The aim of study was to compare typically-developing children and children with Down syndrome (DS) for their fine motor performance, measured by the Bayley Scales of Infant and Toddler Development - Third Edition (BSITD-III), and for their functional performance in self-care, measured by the Pediatric Evaluation of Disability Inventory (PEDI). Associations between these areas were also investigated. Twelve typically-developing children and 12 children with DS were assessed at the age of 2 years. The children with DS performed poorly in fine motor skills when compared with typical children, which may be explained by the complex motor skills involved in the BSITD-III's tasks. Their self-care scores were also lower in comparison with the typical children. However, these scores fell under the average performance for children without disabilities, which may be explained by the low complexity, in terms of fine motor skills, of functional tasks expected for children at that age (eg.: taking shoes/pants off). This finding has probably contributed to the lack of correlation between the areas. Factors such as the assistance provided by the caregivers, and environmental stimulation, may also have contributed to the results.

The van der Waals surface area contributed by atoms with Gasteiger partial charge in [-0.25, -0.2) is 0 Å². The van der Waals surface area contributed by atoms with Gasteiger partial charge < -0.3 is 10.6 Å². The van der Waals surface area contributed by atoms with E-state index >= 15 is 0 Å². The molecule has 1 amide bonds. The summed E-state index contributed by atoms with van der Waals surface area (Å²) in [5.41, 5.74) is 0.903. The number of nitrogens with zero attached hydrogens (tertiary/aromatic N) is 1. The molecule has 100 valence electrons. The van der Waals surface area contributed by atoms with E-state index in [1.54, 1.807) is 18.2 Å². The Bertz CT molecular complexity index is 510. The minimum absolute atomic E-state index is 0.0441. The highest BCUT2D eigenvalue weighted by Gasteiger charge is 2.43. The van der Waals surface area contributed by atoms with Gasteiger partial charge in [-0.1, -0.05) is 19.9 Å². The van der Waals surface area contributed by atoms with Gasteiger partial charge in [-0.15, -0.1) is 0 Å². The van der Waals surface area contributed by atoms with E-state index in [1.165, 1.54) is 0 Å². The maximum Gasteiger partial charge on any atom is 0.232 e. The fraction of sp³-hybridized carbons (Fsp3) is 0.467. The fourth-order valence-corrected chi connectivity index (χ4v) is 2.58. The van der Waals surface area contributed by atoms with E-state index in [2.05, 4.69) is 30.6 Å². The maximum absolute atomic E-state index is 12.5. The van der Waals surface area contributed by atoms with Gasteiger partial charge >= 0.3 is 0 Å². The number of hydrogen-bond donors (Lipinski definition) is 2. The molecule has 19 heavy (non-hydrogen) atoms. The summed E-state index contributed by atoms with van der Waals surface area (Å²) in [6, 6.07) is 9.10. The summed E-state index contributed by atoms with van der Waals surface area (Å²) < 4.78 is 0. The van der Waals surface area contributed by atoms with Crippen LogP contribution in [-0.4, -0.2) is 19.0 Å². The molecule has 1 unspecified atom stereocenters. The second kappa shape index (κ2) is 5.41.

child development; motor skills; activities of daily living; Down syndrome